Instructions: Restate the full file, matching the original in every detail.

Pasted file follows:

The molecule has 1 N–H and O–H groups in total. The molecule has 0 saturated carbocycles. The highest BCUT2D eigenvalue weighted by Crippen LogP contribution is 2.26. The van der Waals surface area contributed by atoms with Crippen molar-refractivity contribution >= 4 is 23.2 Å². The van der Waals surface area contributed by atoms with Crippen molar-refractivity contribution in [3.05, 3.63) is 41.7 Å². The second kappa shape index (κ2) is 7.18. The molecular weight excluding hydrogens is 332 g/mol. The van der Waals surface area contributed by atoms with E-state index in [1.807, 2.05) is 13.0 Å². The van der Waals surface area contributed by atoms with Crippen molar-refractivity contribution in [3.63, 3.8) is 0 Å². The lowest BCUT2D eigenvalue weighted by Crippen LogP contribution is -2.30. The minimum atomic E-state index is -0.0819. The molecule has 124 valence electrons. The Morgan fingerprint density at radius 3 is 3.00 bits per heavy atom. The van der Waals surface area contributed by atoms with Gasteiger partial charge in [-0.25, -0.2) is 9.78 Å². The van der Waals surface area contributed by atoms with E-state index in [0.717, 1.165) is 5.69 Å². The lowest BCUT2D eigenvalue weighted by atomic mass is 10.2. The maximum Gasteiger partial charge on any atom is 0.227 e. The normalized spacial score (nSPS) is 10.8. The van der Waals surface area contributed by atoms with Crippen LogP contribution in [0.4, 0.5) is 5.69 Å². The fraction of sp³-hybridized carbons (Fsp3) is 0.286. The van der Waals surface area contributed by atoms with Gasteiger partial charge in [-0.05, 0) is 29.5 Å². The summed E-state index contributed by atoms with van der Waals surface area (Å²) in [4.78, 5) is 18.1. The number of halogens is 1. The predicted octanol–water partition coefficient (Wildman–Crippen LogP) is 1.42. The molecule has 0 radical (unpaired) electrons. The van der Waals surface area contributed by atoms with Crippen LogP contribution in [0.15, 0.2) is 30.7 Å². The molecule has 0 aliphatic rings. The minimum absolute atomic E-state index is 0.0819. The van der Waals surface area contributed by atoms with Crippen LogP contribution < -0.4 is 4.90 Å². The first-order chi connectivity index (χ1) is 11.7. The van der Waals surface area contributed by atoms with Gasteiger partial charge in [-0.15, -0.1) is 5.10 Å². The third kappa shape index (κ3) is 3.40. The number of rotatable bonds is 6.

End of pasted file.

The molecule has 1 N–H and O–H groups in total. The molecule has 0 saturated carbocycles. The highest BCUT2D eigenvalue weighted by Crippen LogP contribution is 2.26. The van der Waals surface area contributed by atoms with Crippen molar-refractivity contribution >= 4 is 23.2 Å². The van der Waals surface area contributed by atoms with Crippen molar-refractivity contribution in [3.05, 3.63) is 41.7 Å². The second kappa shape index (κ2) is 7.18. The molecular weight excluding hydrogens is 332 g/mol. The van der Waals surface area contributed by atoms with E-state index in [1.807, 2.05) is 13.0 Å². The van der Waals surface area contributed by atoms with Crippen molar-refractivity contribution in [3.63, 3.8) is 0 Å². The lowest BCUT2D eigenvalue weighted by Crippen LogP contribution is -2.30. The minimum atomic E-state index is -0.0819. The molecule has 124 valence electrons. The Morgan fingerprint density at radius 3 is 3.00 bits per heavy atom. The van der Waals surface area contributed by atoms with Gasteiger partial charge in [-0.25, -0.2) is 9.78 Å². The van der Waals surface area contributed by atoms with E-state index in [0.717, 1.165) is 5.69 Å². The lowest BCUT2D eigenvalue weighted by atomic mass is 10.2. The maximum Gasteiger partial charge on any atom is 0.227 e. The normalized spacial score (nSPS) is 10.8. The van der Waals surface area contributed by atoms with Crippen LogP contribution in [0.4, 0.5) is 5.69 Å². The fraction of sp³-hybridized carbons (Fsp3) is 0.286. The van der Waals surface area contributed by atoms with Gasteiger partial charge in [-0.05, 0) is 29.5 Å². The summed E-state index contributed by atoms with van der Waals surface area (Å²) in [4.78, 5) is 18.1. The number of halogens is 1. The predicted octanol–water partition coefficient (Wildman–Crippen LogP) is 1.42. The molecule has 0 radical (unpaired) electrons. The van der Waals surface area contributed by atoms with Crippen LogP contribution in [0.15, 0.2) is 30.7 Å². The molecule has 0 aliphatic rings. The minimum absolute atomic E-state index is 0.0819. The van der Waals surface area contributed by atoms with Crippen LogP contribution < -0.4 is 4.90 Å². The first-order chi connectivity index (χ1) is 11.7. The van der Waals surface area contributed by atoms with Gasteiger partial charge in [-0.15, -0.1) is 5.10 Å². The third kappa shape index (κ3) is 3.40. The number of rotatable bonds is 6.